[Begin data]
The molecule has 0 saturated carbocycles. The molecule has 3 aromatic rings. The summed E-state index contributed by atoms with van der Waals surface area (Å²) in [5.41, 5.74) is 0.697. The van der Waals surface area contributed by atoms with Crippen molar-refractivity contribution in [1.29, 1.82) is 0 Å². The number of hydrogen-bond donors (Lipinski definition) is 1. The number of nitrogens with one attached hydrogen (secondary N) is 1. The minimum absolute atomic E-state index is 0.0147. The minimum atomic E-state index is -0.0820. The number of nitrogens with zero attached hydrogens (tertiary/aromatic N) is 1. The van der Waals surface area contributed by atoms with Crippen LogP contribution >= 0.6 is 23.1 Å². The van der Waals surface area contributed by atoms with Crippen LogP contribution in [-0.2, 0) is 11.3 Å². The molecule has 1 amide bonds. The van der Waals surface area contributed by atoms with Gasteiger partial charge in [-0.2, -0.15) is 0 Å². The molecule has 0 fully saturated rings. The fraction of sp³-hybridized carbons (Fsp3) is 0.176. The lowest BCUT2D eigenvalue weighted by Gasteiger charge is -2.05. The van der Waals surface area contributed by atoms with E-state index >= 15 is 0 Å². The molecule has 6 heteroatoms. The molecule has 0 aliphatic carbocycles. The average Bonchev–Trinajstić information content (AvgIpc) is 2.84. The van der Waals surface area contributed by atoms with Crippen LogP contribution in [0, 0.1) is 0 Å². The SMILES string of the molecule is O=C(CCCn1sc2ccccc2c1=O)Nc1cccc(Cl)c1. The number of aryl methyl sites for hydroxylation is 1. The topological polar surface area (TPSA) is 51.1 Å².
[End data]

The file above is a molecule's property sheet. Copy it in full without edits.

The molecule has 0 saturated carbocycles. The molecule has 3 aromatic rings. The summed E-state index contributed by atoms with van der Waals surface area (Å²) in [5.41, 5.74) is 0.697. The van der Waals surface area contributed by atoms with Crippen molar-refractivity contribution in [1.29, 1.82) is 0 Å². The number of hydrogen-bond donors (Lipinski definition) is 1. The number of nitrogens with one attached hydrogen (secondary N) is 1. The minimum absolute atomic E-state index is 0.0147. The minimum atomic E-state index is -0.0820. The number of nitrogens with zero attached hydrogens (tertiary/aromatic N) is 1. The van der Waals surface area contributed by atoms with Crippen LogP contribution >= 0.6 is 23.1 Å². The van der Waals surface area contributed by atoms with Crippen LogP contribution in [-0.2, 0) is 11.3 Å². The molecule has 1 amide bonds. The van der Waals surface area contributed by atoms with Gasteiger partial charge in [-0.2, -0.15) is 0 Å². The molecule has 0 fully saturated rings. The fraction of sp³-hybridized carbons (Fsp3) is 0.176. The lowest BCUT2D eigenvalue weighted by Gasteiger charge is -2.05. The van der Waals surface area contributed by atoms with E-state index >= 15 is 0 Å². The molecule has 6 heteroatoms. The molecule has 0 aliphatic carbocycles. The average Bonchev–Trinajstić information content (AvgIpc) is 2.84. The van der Waals surface area contributed by atoms with Crippen LogP contribution in [0, 0.1) is 0 Å². The SMILES string of the molecule is O=C(CCCn1sc2ccccc2c1=O)Nc1cccc(Cl)c1. The number of aryl methyl sites for hydroxylation is 1. The topological polar surface area (TPSA) is 51.1 Å².